Reinsurers expressed different views of loss developments related to Hurricane Irma, when executives reviewed the impact of the Florida event on second-quarter earnings reports last week.

Everest Re was among those negatively impacted, with a preannounced net reserve charge of $250 million after taxes pushing net income down to $69.9 million, a figure more than 70 percent lower than last year’s second-quarter income of $245.7 million.

During an earnings conference call, Dom Addesso, Everest Re’s president and chief executive officer, explained factors, which had not been apparent at year-end but came to light in the quarter necessitating the charge—a large number of reopened claims and demand surge “beyond anything seen before.”

Addesso said that loss reports received from clients late last year, which indicated a high percentage of closed claims “very clearly,” were misleading. “The reality was that these closed claim statistics we were seeing were a false positive,” he said.

The cedents were trying to settle claims quickly, “conceivably to mitigate the AOB [assignment of benefits] issue” in Florida.

“Settling claims quickly was initially a sound strategy, but what we now know is that this approach left our clients vulnerable when the actual repair bills came in higher,” he said.

As for the unprecedent jump in the loss adjustment expense component related to high adjuster demand, Addesso said some treaties experienced high 30s and even 40 percent expense loads—well above historical norms. “While some of the LAE level was driven by scarcity of resources due to multiple, almost simultaneous events—for example, Citizens doubled their standard adjuster fees due to the shortage created by Hurricane Harvey—our pricing needs to better consider this new reality,” Everest’s CEO said, adding that reinsurer’s reserving process needs to be refined to consider these multiple-event factors as well.

But property-catastrophe reinsurance is still attractive—and still an income generator for the company. “While we did temporarily get the scorekeeping wrong, make no mistake that we are playing the game at a high level and will continue to do so. Our profits from our cat portfolio were $3.5 billion over the last five years. This business comes with volatility, but the appropriate reward for the risk is evident,” Addesso concluded.

In the quarter, Everest reported a 107.4 combined ratio, or an underwriting loss of $97.5 million, on $1.3 billion of net premiums for the reinsurance segment. Comparable figures in second-quarter 2017 were 87.4 for the combined ratio, or an underwriting profit of $126.5 million, on net premiums of 875.4 million.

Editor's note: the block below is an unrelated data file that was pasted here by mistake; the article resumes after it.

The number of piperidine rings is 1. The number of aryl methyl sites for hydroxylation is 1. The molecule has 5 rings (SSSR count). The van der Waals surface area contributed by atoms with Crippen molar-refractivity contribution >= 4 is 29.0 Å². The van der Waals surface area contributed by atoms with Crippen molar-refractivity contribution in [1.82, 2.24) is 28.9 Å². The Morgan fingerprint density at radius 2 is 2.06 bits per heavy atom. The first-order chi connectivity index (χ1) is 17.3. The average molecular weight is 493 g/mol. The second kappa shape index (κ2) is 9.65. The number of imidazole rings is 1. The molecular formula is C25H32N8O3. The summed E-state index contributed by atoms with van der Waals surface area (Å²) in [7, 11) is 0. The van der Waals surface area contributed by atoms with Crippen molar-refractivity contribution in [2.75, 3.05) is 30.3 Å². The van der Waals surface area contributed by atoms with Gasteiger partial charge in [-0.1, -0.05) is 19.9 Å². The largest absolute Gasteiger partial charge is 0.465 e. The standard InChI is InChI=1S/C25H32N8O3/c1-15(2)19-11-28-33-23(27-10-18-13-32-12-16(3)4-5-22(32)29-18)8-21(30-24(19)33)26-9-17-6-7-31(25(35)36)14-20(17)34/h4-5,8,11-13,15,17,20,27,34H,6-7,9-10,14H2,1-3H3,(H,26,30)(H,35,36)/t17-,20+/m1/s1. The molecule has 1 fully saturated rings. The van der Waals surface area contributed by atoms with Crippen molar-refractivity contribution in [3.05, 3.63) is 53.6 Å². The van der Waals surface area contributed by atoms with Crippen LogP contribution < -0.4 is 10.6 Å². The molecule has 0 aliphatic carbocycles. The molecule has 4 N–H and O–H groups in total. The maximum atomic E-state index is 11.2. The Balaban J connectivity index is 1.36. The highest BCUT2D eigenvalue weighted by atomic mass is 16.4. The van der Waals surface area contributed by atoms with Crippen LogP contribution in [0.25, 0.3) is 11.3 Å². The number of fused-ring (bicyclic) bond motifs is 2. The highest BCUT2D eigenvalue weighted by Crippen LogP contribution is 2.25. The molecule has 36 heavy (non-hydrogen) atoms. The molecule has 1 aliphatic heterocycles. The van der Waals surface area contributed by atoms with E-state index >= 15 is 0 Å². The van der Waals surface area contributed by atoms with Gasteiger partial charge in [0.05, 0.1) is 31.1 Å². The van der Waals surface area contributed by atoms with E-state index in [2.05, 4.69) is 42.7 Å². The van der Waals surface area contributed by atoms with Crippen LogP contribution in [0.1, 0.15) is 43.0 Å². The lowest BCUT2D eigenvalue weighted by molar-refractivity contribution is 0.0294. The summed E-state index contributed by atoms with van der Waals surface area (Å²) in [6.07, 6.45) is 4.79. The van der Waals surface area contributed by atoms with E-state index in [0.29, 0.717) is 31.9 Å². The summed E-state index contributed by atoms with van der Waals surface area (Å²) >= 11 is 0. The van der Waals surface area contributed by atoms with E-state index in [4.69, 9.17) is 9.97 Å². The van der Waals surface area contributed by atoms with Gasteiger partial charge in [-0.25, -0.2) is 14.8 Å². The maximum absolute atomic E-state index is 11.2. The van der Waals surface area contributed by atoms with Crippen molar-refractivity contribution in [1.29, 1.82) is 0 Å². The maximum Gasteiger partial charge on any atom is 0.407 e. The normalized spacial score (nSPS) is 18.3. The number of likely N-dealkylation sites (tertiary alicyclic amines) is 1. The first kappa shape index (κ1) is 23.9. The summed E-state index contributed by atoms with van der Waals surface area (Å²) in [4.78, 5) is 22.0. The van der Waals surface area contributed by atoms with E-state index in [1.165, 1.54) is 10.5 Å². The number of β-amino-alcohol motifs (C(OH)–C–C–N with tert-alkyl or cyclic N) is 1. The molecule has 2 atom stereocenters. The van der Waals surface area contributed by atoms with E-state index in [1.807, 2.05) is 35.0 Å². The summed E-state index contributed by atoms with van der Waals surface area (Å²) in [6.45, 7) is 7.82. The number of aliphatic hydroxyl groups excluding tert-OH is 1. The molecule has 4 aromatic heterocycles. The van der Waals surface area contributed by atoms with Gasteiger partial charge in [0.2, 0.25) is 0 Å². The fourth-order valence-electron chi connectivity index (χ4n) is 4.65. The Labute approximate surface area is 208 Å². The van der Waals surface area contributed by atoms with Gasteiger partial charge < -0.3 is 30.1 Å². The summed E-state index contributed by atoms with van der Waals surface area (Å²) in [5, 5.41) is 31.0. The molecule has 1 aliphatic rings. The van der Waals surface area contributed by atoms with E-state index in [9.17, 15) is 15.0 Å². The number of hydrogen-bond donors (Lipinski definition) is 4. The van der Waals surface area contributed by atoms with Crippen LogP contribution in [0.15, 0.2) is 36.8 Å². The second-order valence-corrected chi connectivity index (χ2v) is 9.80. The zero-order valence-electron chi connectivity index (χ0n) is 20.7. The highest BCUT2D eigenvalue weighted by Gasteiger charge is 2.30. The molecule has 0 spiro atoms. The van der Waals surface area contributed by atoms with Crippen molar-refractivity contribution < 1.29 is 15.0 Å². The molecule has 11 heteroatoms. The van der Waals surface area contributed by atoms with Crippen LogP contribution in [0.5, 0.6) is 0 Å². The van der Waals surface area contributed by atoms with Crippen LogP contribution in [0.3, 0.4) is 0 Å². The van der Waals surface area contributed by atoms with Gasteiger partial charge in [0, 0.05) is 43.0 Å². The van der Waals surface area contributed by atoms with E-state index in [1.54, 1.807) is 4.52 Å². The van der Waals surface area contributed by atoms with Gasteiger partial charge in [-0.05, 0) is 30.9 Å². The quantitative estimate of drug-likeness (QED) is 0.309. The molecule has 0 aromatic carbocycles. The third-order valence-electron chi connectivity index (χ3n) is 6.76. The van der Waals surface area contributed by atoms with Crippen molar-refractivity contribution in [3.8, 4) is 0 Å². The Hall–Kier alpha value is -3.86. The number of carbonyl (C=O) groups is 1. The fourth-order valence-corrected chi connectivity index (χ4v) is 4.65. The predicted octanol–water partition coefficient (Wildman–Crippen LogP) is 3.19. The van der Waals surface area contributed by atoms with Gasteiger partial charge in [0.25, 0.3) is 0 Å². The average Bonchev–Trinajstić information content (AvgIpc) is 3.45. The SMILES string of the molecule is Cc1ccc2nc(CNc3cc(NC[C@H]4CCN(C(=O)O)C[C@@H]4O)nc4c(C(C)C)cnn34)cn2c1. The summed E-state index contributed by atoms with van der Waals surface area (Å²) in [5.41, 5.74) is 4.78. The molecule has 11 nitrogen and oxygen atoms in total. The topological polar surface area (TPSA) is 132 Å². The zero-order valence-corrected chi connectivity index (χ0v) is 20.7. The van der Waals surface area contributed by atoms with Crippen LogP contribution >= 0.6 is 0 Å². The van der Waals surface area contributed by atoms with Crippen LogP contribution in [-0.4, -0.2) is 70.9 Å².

Everest’s insurance book, contributing $469.5 million in premiums in the quarter, produced a $9.5 million underwriting profit, or a combined ratio of 97.7. Addesso attributed more consistent profitability in Everest’s insurance book to some reunderwriting and new areas of growth.

Two days after Everest announced those results, Aspen Insurance Holdings reported a bottom-line loss for the second quarter but better second-quarter underwriting results in both its insurance and reinsurance segments. While investment losses and foreign exchange losses dented the bottom line, reinsurance underwriting profit grew more than 20 percent, and an analyst asked Aspen CEO Chris O’Kane to give his take on late Irma developments during the company’s conference call.

“The way it has run off is not a surprise,” O’Kane said, suggesting that careful client selection in Florida and positioning of the book helped mitigate the damage to his company’s reinsurance results.

“The client is an insurance company. An insurance company has capital, it has an IT system, it has operations—a CEO and CFO. It has claims adjusters. It does all the things that needs to be done to run a business wisely. And that’s why when we look for a client in Florida, we’re quite likely to choose a national writer—maybe even a commercial industrial writer with Florida exposures because we think they do the job well,” he said.

“When you turn to the undercapitalized companies, maybe they don’t have any claims adjusters, or it’s a skeleton crew. And when something happens, they’re out there looking for adjusters and paying more money” for adjusters who aren’t the highest quality. “They’re not looking after their policyholders very well. [And] a unit of exposure with one of these guys is going to give you more loss than a unit of exposure to a big properly run insurance company,” he said.

“I don’t want to say we have no exposure to the lightly capitalized guys in Dade and Broward, but we just don’t really see that as a core part of our book, which means we’re not exposed so much to Dade and Broward—and means we’re not exposed to the LAE problem and assignment of rights problem that others maybe have,” he said. “That’s why I think our reserves turned out to be modestly redundant.”

Topics Florida Catastrophe Natural Disasters Profit Loss Claims Reinsurance Hurricane